Bridging the Gender Gap: Interventions with Aggressive Girls and Their Parents

Bridging the Gender Gap: Interventions with Aggressive Girls and Their Parents In response to a gap in gender-sensitive programming for young aggressive girls (5–11) and their families, the SNAP® Girls Connection (GC) was developed in 1996. This multi-systemic intervention is built on a developmental model of risk and protective factors within the girl and her relationships. We evaluated the SNAP® GC using a prospective quasi-experimental design, randomly assigning 80 girls to treatment (N = 45) and waiting-list groups (N = 35) over 2 years. Fifty-five parents completed measures at assessment periods 1, 2 and 3. Results showed significant positive changes on girls’ problem behavior and parenting skills for the treatment versus the waiting-list groups, as well as maintenance of treatment gains. Implications of the findings on treatment effectiveness of this gender-sensitive intervention are discussed. http://www.deepdyve.com/assets/images/DeepDyve-Logo-lg.png Prevention Science Springer Journals

Bridging the Gender Gap: Interventions with Aggressive Girls and Their Parents

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Publisher
Springer Journals
Copyright
Copyright © 2010 by Society for Prevention Research
Subject
Medicine & Public Health; Public Health; Health Psychology; Child and School Psychology
ISSN
1389-4986
eISSN
1573-6695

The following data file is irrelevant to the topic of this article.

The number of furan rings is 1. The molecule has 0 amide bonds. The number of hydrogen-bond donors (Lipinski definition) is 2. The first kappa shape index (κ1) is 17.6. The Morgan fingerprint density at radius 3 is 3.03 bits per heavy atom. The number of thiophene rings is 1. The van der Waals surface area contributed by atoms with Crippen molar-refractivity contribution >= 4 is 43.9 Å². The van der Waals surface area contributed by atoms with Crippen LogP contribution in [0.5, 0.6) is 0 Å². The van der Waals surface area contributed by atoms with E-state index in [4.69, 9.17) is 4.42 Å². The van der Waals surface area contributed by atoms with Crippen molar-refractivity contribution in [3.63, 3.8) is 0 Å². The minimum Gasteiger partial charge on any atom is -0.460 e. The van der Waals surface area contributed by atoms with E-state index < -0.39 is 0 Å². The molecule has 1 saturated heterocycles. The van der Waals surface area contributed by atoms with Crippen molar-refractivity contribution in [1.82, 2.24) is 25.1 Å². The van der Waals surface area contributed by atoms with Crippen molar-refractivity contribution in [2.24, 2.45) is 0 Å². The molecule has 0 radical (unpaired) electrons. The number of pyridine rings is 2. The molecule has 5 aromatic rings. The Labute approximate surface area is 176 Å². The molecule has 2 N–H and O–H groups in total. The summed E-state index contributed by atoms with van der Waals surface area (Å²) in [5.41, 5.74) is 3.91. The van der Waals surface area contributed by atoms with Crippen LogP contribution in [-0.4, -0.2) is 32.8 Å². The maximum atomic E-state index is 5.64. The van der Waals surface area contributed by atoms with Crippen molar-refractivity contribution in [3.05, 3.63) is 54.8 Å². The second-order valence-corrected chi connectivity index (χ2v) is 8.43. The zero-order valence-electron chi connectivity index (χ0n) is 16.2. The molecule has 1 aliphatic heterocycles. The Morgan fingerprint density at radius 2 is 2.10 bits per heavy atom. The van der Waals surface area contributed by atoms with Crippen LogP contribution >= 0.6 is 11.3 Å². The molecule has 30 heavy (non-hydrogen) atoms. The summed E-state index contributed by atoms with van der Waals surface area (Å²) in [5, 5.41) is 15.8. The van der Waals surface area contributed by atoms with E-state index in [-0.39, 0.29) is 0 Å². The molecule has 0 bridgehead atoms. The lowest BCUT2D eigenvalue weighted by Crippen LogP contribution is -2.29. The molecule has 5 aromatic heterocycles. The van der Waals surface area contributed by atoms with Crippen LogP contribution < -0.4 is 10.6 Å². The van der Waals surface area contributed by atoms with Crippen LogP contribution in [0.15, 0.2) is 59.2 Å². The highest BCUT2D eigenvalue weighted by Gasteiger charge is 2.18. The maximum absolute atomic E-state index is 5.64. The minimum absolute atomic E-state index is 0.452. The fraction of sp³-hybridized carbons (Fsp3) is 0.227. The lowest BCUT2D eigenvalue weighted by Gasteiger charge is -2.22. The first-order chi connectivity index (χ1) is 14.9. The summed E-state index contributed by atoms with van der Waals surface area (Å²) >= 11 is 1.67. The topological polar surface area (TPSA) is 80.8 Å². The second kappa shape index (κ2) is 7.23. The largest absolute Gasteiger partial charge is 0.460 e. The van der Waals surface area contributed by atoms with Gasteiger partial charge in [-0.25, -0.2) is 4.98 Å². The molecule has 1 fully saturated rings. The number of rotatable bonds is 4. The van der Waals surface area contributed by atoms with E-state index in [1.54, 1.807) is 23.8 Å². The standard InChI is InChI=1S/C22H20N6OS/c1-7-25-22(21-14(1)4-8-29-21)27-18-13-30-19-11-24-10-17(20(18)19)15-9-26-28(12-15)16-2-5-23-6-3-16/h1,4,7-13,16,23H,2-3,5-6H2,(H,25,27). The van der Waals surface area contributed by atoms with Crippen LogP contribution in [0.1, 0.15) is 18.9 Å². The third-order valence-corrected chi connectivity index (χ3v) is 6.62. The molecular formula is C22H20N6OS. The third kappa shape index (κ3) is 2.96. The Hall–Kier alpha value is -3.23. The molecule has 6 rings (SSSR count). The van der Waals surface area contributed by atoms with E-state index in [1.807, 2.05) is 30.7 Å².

D.O.I.
10.1007/s11121-009-0167-4
Publisher site
See Article on Publisher Site

Abstract

In response to a gap in gender-sensitive programming for young aggressive girls (5–11) and their families, the SNAP® Girls Connection (GC) was developed in 1996. This multi-systemic intervention is built on a developmental model of risk and protective factors within the girl and her relationships. We evaluated the SNAP® GC using a prospective quasi-experimental design, randomly assigning 80 girls to treatment (N = 45) and waiting-list groups (N = 35) over 2 years. Fifty-five parents completed measures at assessment periods 1, 2 and 3. Results showed significant positive changes on girls’ problem behavior and parenting skills for the treatment versus the waiting-list groups, as well as maintenance of treatment gains. Implications of the findings on treatment effectiveness of this gender-sensitive intervention are discussed.

Journal

Prevention ScienceSpringer Journals

Published: Jan 27, 2010

References

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